Neurulation in amphibians, Biology

Neurulation in Amphibians

The first step in the neurulation process is the flattening and thickening of dorsal ectoderm to form neural plate. The plate of cells are different from the rest of ectoderm cells in that they have changed shape and appear more columnar. The edges of the neural plate after that rise above along the rest of the neural plate to form neural folds. The neural folds are now found together the two flanks of a central depression called neural groove. The neural groove extends along the entire middorsal line of the embryo. Eventually the neural folds meet in the middle above the deepening neural groove and fuse to make the neural tube. At the time of rolling of neural plate to make the neural tube, the neuroepithelial cells at the lateral folds of the neural plate develop constrictions at their apical edges.

This alterations the shape of columnar epithelial cells into pyramidal cones. As the surface area of apical end of neural epithelial cells turns into smaller relative to the basal surface, the rolling up of the neural plate and formation of neural tube occurs. Along with the fusion of neural folds along the middorsal line, the neural ectoderm separates from epidermal ectoderm that now covers the neural tube and completely surrounds the embryo. The change in the shape of cells in the neural tube results in the regionalisation of neural tube. In the cephalic end, i.e. the end which will differentiate into brain, the wall of the tube is broad and thick and a series of swellings and constrictions develop which define the several divisions of brain. Caudally, towards the posterior end, the tube is simple and narrow extending into the tail.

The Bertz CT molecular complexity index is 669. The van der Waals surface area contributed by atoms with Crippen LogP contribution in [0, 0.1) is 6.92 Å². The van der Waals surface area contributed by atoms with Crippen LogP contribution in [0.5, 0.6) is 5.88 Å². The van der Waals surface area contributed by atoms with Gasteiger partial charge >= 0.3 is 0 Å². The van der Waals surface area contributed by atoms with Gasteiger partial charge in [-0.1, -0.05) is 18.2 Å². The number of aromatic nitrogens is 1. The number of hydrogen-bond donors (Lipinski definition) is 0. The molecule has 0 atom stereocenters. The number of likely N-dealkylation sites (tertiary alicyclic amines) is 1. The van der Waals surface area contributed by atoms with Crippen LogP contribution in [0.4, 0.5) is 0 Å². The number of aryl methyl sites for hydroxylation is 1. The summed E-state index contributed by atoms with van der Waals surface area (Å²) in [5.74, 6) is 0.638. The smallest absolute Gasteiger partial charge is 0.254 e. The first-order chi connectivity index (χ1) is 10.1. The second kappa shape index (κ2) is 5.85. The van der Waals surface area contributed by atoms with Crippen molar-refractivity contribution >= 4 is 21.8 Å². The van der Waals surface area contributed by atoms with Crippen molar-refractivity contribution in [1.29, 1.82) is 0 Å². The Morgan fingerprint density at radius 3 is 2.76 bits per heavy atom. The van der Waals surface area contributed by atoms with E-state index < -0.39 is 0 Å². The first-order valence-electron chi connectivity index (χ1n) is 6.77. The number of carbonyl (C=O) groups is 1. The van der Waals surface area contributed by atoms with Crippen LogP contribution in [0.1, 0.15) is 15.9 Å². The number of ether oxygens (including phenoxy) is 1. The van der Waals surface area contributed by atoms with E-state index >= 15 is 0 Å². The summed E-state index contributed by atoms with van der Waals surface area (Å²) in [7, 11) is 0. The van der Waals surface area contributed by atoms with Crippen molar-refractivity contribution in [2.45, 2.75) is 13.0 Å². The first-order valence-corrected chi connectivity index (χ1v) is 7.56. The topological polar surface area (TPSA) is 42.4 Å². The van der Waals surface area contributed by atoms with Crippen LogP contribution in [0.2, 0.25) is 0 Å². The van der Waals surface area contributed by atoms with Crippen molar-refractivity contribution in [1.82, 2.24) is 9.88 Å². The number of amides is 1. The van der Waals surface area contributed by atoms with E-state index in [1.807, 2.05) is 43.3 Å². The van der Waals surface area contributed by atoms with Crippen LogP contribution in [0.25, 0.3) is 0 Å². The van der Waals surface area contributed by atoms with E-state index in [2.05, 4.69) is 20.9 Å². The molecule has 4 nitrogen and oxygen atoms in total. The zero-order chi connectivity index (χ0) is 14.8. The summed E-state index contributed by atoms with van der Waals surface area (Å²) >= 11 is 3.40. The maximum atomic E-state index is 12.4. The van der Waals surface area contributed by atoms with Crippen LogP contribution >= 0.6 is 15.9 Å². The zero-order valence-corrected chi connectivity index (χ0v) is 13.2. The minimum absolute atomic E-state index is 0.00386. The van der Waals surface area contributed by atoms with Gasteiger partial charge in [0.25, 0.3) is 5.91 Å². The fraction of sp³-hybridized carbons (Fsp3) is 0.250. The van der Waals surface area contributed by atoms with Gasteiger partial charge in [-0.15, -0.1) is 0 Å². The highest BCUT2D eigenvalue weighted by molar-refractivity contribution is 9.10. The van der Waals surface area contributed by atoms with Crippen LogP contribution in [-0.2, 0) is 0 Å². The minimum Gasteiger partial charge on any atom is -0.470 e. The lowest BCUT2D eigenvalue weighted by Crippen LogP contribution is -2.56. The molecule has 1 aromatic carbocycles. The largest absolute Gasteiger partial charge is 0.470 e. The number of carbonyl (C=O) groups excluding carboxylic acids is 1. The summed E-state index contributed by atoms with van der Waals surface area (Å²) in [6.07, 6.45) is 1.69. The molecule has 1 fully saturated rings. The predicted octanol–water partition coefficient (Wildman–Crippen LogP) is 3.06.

Posted Date: 1/28/2013 8:00:32 AM | Location : United States







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